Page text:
Though peak season is already underway, experts are worried that they will not see an increase in shipment volumes this year. In fact, MTM Logix, a supply chain research and visibility firm, believes that 2023’s freight volumes will be quite similar to the levels seen before the start of the pandemic, with a few notable differences. 

Mario Veraldo, chief executive officer of MTM Logix, explains that there was a small increase in freight shipping volumes in 2019, which led to the “normalization” of the world’s peak season, as he describes it. Now that the impact of the COVID-19 pandemic has lessened, we can once again see a return to “normalization.” 

“We haven’t really seen that during the pandemic,” he says. “Now, we are going back to that model, where we see an uptick that continues into October, a slight drop in November, a big boost in December and then a rush again in January because of China.” 

Veraldo adds that the first half of 2024 will be almost completely aligned with historical shipping volumes. 

“If you look at the historical distribution curve of shipping year-over-year from 2005 to 2019, you can pretty much predict how the monthly distribution curve will look for 2024,” he says. 

Veraldo highlights two trends that will contribute to changes that can be expected for the 2023 peak season. 

Massive investments in the shipping sector will lead to increased shipping capacity in 2023 when compared to 2019. Because these transportation-related purchases were made during the pandemic, companies now realize their fleets are too large for global demand levels. 

“They’re saying there are too many shipping vessels for the compounded annual growth rate that we expect,” he says. “While there is too much capacity, you may risk that you won’t see that expected linear growth in freight rates.” 

The other factor that will impact long-term peak season shipping volumes will be the product throughput out of China. Previously, China was sending products to everybody around the globe, but that is beginning to change, Veraldo explains.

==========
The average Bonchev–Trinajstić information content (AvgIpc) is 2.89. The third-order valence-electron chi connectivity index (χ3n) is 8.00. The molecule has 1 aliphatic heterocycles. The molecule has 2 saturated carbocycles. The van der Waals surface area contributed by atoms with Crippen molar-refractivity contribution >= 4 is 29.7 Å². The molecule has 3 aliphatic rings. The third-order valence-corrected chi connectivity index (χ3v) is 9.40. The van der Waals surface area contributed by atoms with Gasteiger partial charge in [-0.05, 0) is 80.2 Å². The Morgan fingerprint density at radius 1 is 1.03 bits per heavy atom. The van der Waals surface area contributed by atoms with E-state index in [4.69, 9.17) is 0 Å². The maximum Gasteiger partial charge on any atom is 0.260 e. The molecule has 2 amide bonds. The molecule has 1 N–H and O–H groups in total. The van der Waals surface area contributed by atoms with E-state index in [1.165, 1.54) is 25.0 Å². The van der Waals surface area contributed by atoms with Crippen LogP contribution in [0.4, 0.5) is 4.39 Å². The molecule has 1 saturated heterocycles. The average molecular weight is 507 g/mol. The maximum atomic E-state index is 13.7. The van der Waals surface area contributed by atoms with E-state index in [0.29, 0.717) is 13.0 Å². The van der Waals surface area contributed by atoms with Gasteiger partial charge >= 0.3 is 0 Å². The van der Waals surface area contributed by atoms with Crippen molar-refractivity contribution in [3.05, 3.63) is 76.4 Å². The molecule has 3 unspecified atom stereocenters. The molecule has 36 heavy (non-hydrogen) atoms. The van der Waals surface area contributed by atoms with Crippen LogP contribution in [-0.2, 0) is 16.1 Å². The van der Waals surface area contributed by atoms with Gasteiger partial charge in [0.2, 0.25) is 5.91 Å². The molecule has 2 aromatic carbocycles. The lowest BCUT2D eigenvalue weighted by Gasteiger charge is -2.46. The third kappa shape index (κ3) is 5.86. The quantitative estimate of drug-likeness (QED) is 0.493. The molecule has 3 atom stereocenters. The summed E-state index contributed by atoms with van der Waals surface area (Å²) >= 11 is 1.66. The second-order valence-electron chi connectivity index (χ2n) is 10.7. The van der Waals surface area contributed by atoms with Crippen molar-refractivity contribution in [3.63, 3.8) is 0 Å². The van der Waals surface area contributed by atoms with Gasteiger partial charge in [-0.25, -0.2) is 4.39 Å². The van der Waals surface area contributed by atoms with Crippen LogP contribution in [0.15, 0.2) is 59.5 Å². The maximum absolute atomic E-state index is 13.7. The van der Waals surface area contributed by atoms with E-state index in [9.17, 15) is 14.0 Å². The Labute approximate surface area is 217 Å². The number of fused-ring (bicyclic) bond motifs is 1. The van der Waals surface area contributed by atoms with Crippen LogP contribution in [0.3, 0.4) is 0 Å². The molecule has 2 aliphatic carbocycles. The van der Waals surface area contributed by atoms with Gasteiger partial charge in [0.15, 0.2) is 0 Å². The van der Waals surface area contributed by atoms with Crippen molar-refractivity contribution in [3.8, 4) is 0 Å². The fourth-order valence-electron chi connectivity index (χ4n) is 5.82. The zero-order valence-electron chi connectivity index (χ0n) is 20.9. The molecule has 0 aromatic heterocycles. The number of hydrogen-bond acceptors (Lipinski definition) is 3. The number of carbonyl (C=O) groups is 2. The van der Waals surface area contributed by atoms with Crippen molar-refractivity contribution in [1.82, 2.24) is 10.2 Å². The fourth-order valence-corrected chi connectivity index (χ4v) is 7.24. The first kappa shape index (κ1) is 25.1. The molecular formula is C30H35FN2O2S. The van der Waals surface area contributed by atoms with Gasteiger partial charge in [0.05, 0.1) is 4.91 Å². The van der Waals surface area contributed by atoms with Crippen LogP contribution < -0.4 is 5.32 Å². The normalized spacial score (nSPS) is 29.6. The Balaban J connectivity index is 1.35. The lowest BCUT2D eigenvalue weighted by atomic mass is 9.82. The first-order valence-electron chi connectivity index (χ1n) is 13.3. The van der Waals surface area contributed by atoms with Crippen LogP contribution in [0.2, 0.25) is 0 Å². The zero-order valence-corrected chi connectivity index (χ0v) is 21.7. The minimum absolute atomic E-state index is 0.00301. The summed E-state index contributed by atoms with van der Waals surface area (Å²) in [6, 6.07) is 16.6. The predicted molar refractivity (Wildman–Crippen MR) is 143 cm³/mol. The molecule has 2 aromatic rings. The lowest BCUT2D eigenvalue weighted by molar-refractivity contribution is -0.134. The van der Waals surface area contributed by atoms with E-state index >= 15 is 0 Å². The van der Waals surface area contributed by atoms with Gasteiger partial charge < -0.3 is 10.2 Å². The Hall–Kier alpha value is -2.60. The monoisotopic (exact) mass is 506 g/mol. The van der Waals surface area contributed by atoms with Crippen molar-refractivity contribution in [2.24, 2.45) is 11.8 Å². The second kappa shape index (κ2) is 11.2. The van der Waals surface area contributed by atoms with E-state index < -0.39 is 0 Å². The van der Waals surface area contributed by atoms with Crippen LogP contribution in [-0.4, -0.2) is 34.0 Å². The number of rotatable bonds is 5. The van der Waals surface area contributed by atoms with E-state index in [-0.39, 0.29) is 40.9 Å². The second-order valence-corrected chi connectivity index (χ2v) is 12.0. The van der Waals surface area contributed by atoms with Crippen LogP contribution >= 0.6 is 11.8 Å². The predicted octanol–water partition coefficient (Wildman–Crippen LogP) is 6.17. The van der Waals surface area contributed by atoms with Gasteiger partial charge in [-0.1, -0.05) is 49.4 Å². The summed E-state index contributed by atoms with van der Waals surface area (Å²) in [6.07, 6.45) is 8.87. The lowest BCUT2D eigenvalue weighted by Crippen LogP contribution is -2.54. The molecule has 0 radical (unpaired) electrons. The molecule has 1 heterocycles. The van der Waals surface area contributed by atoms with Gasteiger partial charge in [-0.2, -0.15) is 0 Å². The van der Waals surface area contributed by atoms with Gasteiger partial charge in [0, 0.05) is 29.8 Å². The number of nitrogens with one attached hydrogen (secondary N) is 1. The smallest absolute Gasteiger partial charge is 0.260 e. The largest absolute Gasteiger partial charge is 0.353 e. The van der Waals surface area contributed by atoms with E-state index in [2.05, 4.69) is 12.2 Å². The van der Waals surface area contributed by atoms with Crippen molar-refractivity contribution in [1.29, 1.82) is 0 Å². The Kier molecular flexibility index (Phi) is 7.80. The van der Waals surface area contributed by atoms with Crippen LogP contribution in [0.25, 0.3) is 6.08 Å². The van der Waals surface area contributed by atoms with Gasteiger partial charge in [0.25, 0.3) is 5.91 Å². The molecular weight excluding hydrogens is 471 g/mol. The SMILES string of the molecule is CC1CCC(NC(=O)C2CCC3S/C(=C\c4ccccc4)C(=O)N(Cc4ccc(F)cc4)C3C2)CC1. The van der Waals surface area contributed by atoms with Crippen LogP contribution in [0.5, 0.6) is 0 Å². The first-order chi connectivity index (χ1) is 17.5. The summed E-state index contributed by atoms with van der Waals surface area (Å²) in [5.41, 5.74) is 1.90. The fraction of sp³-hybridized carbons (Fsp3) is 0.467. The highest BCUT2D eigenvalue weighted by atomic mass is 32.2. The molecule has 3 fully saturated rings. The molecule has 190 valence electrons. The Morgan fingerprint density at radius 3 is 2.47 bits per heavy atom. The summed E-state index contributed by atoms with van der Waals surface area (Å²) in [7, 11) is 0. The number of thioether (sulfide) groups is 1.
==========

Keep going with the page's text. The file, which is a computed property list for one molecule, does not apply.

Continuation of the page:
“If you look at Asian, European and trans-Pacific trade, those are the routes dictating peak season inflection points and shipping volumes,” he says. “I think they account for 60% of everything that moves.” 

Veraldo explains that Golden Week, a weeklong holiday in China that runs from October 1 to October 7, leads to a significant increase in shipping volumes. Then, after the New Year, Chinese New Year causes companies to rush products out so that they are not too heavily impacted by the festivities, he says. 

This year, though, Veraldo says China’s impact on global trade will decrease year-on-year as the U.S. and Europe search for other trade and manufacturing partners. He predicts that more production will move closer to the world’s largest consumer areas over the next five to eight years. 

Veraldo also mentions interest rates as a factor that will impact 2023’s peak season. “With interest rates where they are today, we should see a very quick macroeconomic slowdown, but we’re not seeing that,” he says. “Increased interest rates make everything bought on credit more expensive. So we foresee, next year, a reduction in consumption where credit is required to make a purchase.” 

Veraldo thinks this will have a negative effect on peak season. However, the intensity of the impact on peak season will depend on how high interest rates climb. 

“The minute you get the first decrease in interest rates, I think the world is going to celebrate like the end of Star Wars III,” he says. “That might trigger an uptick [in spending]. Right now, everybody is planning for a little less [spending] and hoping for a little more.” 

Veraldo says that if these high interest rates hold, then we can expect a less prominent peak season in 2024. However, a decrease in interest rates could lead to inventory replenishment, which could even change the time when peak season takes place in 2024. 

Companies must use this time to clear out and clean up their backlogged inventory, Veraldo warns. If businesses fail to get rid of their supplies, they won’t be able to survive, because they will be forced to refinance all their debt at much higher interest rates. 

“Peak season will happen because there is more capital disbursement during the latter part of the year,” he says. “We will see more capital going into purchasing something. But that doesn’t mean you need to have that something in your warehouse in July for December 25. The perfect balance is to have that merchandise sitting there for one day more than we need, and then it’s out.” 

Veraldo says that 2023 will be the beginning of a new era for peak seasons because the math around maintaining inventories and when peak season actually takes place will change. 

“Perhaps we will see peak season happening in November now,” he says. “But you need to make sure the entire system is ready for that potential change.”